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  • Randy Nabors


As I listen or read about the “white” Evangelical Church and its relationship to and with African Americans, or about how African Americans feel about the white Evangelical Church I am concerned, comforted, and confronted about truly cross-cultural churches and their place in this discussion.


I am concerned because I think the general public and the average white and black Christian doesn’t really understand the difference between truly cross-cultural churches and those with some ethnic diversity within them. Multi-ethnic churches are not the same as cross-cultural churches, and are in some measure set up for ethnic misunderstanding and conflict.

I think much of what we hear about these days is the inevitable frustration and friction that comes within churches seeking diversity without “missional intentionality.” Usually all it takes is something in the news or something in politics to create a dilemma. It’s as if a congregation in the days of the early Church had both Gentiles and Judiazers in it, and everything is fine until the subject of circumcision comes up. The Judiazers ask the Gentiles to assimilate, to give up their “Gentile-ness,” and suddenly the Gentiles realize there is a price to be paid to be among these type of Christians. Trouble happens when the knives come out, in that case literally.

Judiazers assume their culture is normative, and can’t understand why others would be offended. It is not until something radical comes along, like the real Gospel, a Gospel that doesn’t demand uniformity of culture but instead oneness in Christ while we are at the same time diverse in culture. In fact the missional intentionality of the Gospel calls for the sacrificial willingness of the missionary (older brother, majority Christian culture) to become servant to those who are different, in fact seeking to “become” like them in order to reach them (I Corinthians 9:19ff).

When a multi-ethnic church seeks to demand everyone be “a-cultural” they are simply but profoundly demanding that minorities be deracinated. The majority cultural group is asking the minority to assimilate, and not to complain. This might be fine if all we were discussing was intentional migration, but when it comes to white and black in America we are also speaking about becoming a minority in religion as well as being a minority in society. We are speaking of assimilating without any sense of history or justice but instead calling for a denial of a sense of self.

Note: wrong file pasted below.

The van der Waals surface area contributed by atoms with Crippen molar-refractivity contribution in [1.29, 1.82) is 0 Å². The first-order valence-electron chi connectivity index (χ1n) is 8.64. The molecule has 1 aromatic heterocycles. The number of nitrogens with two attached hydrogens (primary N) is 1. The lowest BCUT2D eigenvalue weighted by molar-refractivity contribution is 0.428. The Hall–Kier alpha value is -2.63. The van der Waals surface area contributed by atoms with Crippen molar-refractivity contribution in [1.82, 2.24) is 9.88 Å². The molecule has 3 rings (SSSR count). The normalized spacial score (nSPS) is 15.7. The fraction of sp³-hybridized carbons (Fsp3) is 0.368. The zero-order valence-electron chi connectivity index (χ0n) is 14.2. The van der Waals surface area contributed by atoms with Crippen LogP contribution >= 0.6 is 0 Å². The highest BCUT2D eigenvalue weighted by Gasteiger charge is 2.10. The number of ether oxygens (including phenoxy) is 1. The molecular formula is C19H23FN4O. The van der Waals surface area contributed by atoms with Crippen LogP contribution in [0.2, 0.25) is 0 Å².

Of course there are always those individual ethnic minorities who have no problem with assimilation. There are those who think the way to peace is to discard conversations about issues of injustice or history. Some of these ethnic representatives in a majority culture church are the strongest champions of silencing racial or cultural talk.

So, this is why I am concerned about the recent discussions and that due to the ignorance of what a truly cross-cultural church is trying to be. A multi-ethnic church is not automatically a cross-cultural church, not even if they have a minority representative as a pastor or minorities in leadership. Some congregations assume that if they hire an African American pastor he is sure to know how to make the church cross-cultural. Why would someone assume that any pastor who hasn’t studied, thought about, or been trained in cross-cultural ministry skills and vision would know what they were doing in that regard? It is a hubris that can create confusion and chaos and it is an unfair burden to be laid on a pastor simply becomes he is an ethnic or minority representative.


I am comforted about cross-cultural ministry in these recent discussions because I know that missional intentionality in a church means congregations will (and must) face the truth and realities of history, injustice, racism, and culture with Biblical truth and hope. Though cross-cultural churches also face the tension and stress of racial and political discussion and difference, through various moments of crisis, they have a commitment to Christ and to each other to see them through the episodes. They are not surprised at the tensions though they sometimes see individuals and families realize, sometimes suddenly, that there is a price to be paid for love across cultural boundaries. Some of those people do leave, but most are tenacious in seeking to live out a community of love that does not skirt truth.

This common commitment to Biblical reconciliation as an accomplishment of Christ, and this common commitment to “being built together to become a holy temple to the Lord” (Ephesians 2:21) is accepted as part of their discipleship. They have rejected church as simply an expression of their preferences.


I feel confronted with the challenge of trying to make the distinction clear. If the distinction between missional intentionality and simply a desire for more color or flavor is not clear then time after time individuals who are the “diversity” within a majority church face the realization that they feel like “strangers in a strange land.” Pastors and leaders who have been hired for “diversity” realize that the commitment and sacrifice is in one direction only. It only takes one more episode of injustice, or even misunderstanding, to break hearts and lead to discouragement.

There is a Biblical model, and it is built on such Biblical values as honesty, love, and sacrifice. It is built on a deep and rich appreciation of the Image of God in each human being. It is built on the Biblical appreciation of the reality of human cultures and the necessity of becoming a “slave” to others in order to reach them. It is built on evangelism, missions, and discipleship and not politics. It is built on solidarity with those we finally recognize as full partners in the Kingdom of God.

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